It’s important to say what hope is not: it is not the belief that everything was, is, or will be fine. The evidence is all around us of tremendous suffering and tremendous destruction. The hope I’m interested in is about broad perspectives with specific possibilities, ones that invite or demand that we act.
Hope locates itself in the premises that we don’t know what will happen and that in the spaciousness of uncertainty is room to act. […] Hope is an embrace of the unknown and the unknowable, an alternative to the certainty of both optimists and pessimists.
This is a time of huge uncertainty. And uncertainty can be emotionally and psychologically excruciating. Hope doesn’t offer false balm in the face of our questions, but it does give us a liminal space is which we can move away from the certainties and hard conclusions towards living creatively with the questions.
The writer, dissident and later president, Václav Havel, agrees with Rebecca Solnit:
The kind of hope I often think about [… is] above all a state of mind, not a state of the world. Either we have hope within us or we don’t; it is a dimension of the soul; […] Hope is not prognostication. It is an orientation of the spirit, an orientation of the heart; it transcends the world that is immediately experienced, and is anchored somewhere beyond its horizons.
We have hope not because we see a bright future and sing about things getting better, but because we value life and love and connection, even if we might ultimately fail. As Havel adds:
Hope is […] not the conviction that something will turn out well, but the certainty that something makes sense, regardless of how it turns out. […] It is also this hope, above all, which gives us the strength to live and continually to try new things, even in conditions that seem as hopeless as ours do, here and now.
Hope as a different story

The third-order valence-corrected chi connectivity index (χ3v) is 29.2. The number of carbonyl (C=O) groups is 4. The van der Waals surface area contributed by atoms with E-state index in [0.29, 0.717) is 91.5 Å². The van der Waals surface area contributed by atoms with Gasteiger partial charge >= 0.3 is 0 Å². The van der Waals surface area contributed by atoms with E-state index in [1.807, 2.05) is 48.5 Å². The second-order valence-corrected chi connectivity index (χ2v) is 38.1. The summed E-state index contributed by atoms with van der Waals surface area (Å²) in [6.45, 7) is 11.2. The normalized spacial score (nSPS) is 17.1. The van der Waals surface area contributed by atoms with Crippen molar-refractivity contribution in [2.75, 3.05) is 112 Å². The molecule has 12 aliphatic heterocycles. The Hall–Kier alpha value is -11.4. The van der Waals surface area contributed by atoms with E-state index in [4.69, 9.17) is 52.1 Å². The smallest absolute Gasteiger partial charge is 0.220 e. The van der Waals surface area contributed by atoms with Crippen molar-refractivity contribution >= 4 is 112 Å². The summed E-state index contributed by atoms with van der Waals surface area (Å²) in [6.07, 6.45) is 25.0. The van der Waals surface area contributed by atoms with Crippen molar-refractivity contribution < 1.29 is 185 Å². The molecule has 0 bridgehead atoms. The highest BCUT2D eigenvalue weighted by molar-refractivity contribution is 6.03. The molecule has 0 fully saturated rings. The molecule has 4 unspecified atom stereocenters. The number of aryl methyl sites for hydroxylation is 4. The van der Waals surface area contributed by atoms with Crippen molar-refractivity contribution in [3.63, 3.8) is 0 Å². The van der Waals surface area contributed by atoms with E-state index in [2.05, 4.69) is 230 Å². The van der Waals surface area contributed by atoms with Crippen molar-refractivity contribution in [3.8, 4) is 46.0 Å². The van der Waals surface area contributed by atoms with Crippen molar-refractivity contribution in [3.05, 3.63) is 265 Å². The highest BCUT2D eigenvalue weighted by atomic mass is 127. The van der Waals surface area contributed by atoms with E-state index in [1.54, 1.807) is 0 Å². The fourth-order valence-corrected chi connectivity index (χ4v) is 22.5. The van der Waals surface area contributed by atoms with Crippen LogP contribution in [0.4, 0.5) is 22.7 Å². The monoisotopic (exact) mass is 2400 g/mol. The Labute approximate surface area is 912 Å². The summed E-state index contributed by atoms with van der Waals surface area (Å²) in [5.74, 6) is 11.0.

It is hope that gives us the courage to live small lives well. And we begin living small lives well by changing the internal story, which in turn changes the external story.
Of course, it’s hard to change the story when we are consumed with worry or ground down by simply getting through the next day and the next. Being able to keep going, with integrity and hope intact, takes resources, emotional, psychological and spiritual as well as physical. Which is why, no matter how much you are juggling, you need times when you can slow down, say no to the distractions and focus on some nurture. As Anne Gilchrist wrote to her publisher, William Michael Rossetti:
I used to think it was great to disregard happiness, to press on to a high goal, careless, disdainful of it. But now I see that there is nothing so great as to be capable of happiness; to pluck it out of “each moment and whatever happens”; to find that one can ride as gay and buoyant on the angry, menacing, tumultuous waves of life as on those that glide and glitter under a clear sky; that it is not defeat and wretchedness which come out of the storm of adversity, but strength and calmness.
Hermann Hesse puts it like this:
Seek out each day as many as possible of the small joys.